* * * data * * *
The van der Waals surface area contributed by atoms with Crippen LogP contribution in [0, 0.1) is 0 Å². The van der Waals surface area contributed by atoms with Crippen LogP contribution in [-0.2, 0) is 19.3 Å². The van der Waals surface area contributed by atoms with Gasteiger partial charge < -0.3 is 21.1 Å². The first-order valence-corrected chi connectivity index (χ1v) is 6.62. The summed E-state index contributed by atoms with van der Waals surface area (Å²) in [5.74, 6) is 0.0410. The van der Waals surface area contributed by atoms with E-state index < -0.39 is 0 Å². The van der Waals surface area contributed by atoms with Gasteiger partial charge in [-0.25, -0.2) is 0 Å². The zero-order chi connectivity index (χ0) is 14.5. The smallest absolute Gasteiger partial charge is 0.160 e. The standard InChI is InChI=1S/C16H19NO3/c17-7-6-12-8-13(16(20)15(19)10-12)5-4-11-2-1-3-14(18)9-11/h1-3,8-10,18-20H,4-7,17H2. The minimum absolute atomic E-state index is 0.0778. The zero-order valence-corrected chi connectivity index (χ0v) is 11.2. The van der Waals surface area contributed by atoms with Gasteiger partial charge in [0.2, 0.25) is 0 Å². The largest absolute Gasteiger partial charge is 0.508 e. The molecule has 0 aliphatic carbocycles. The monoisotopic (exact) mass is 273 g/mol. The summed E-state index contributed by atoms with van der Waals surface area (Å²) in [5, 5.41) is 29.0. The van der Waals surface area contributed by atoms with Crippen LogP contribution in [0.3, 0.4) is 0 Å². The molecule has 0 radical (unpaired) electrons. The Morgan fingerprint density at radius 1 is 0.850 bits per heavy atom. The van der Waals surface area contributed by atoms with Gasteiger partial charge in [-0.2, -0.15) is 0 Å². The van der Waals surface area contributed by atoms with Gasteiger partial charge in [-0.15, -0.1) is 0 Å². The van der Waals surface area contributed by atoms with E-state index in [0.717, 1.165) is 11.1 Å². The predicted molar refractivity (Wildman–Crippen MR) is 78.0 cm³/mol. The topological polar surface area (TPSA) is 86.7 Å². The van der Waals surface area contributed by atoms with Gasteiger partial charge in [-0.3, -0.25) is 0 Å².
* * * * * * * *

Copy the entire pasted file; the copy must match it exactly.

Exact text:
The van der Waals surface area contributed by atoms with Crippen LogP contribution in [0, 0.1) is 0 Å². The van der Waals surface area contributed by atoms with Crippen LogP contribution in [-0.2, 0) is 19.3 Å². The van der Waals surface area contributed by atoms with Gasteiger partial charge < -0.3 is 21.1 Å². The first-order valence-corrected chi connectivity index (χ1v) is 6.62. The summed E-state index contributed by atoms with van der Waals surface area (Å²) in [5.74, 6) is 0.0410. The van der Waals surface area contributed by atoms with E-state index < -0.39 is 0 Å². The van der Waals surface area contributed by atoms with Gasteiger partial charge in [-0.25, -0.2) is 0 Å². The zero-order chi connectivity index (χ0) is 14.5. The smallest absolute Gasteiger partial charge is 0.160 e. The standard InChI is InChI=1S/C16H19NO3/c17-7-6-12-8-13(16(20)15(19)10-12)5-4-11-2-1-3-14(18)9-11/h1-3,8-10,18-20H,4-7,17H2. The minimum absolute atomic E-state index is 0.0778. The zero-order valence-corrected chi connectivity index (χ0v) is 11.2. The van der Waals surface area contributed by atoms with Gasteiger partial charge in [0.2, 0.25) is 0 Å². The largest absolute Gasteiger partial charge is 0.508 e. The molecule has 0 aliphatic carbocycles. The monoisotopic (exact) mass is 273 g/mol. The summed E-state index contributed by atoms with van der Waals surface area (Å²) in [5, 5.41) is 29.0. The van der Waals surface area contributed by atoms with Crippen LogP contribution in [0.3, 0.4) is 0 Å². The molecule has 0 radical (unpaired) electrons. The Morgan fingerprint density at radius 1 is 0.850 bits per heavy atom. The van der Waals surface area contributed by atoms with Gasteiger partial charge in [-0.2, -0.15) is 0 Å². The van der Waals surface area contributed by atoms with Gasteiger partial charge in [-0.15, -0.1) is 0 Å². The van der Waals surface area contributed by atoms with E-state index in [0.717, 1.165) is 11.1 Å². The predicted molar refractivity (Wildman–Crippen MR) is 78.0 cm³/mol. The topological polar surface area (TPSA) is 86.7 Å². The van der Waals surface area contributed by atoms with Gasteiger partial charge in [-0.3, -0.25) is 0 Å².